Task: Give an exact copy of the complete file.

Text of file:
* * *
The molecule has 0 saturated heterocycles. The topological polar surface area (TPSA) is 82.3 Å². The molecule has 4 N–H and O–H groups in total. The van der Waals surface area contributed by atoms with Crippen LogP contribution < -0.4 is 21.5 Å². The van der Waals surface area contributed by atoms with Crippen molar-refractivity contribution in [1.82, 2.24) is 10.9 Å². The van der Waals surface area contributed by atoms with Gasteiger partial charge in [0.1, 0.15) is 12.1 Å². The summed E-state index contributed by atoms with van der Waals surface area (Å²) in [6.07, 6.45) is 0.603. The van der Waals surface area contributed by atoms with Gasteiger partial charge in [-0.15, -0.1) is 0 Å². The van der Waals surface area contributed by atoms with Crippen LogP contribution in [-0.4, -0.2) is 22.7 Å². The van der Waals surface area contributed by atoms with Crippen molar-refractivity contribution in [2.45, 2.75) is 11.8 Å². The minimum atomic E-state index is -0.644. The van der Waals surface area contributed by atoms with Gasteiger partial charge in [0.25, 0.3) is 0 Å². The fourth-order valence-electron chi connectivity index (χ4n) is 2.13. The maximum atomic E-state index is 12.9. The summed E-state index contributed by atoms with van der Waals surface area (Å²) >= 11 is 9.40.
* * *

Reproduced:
The molecule has 0 saturated heterocycles. The topological polar surface area (TPSA) is 82.3 Å². The molecule has 4 N–H and O–H groups in total. The van der Waals surface area contributed by atoms with Crippen LogP contribution < -0.4 is 21.5 Å². The van der Waals surface area contributed by atoms with Crippen molar-refractivity contribution in [1.82, 2.24) is 10.9 Å². The van der Waals surface area contributed by atoms with Gasteiger partial charge in [0.1, 0.15) is 12.1 Å². The summed E-state index contributed by atoms with van der Waals surface area (Å²) in [6.07, 6.45) is 0.603. The van der Waals surface area contributed by atoms with Gasteiger partial charge in [-0.15, -0.1) is 0 Å². The van der Waals surface area contributed by atoms with Crippen LogP contribution in [-0.4, -0.2) is 22.7 Å². The van der Waals surface area contributed by atoms with Crippen molar-refractivity contribution in [2.45, 2.75) is 11.8 Å². The minimum atomic E-state index is -0.644. The van der Waals surface area contributed by atoms with Gasteiger partial charge in [0.25, 0.3) is 0 Å². The fourth-order valence-electron chi connectivity index (χ4n) is 2.13. The maximum atomic E-state index is 12.9. The summed E-state index contributed by atoms with van der Waals surface area (Å²) >= 11 is 9.40.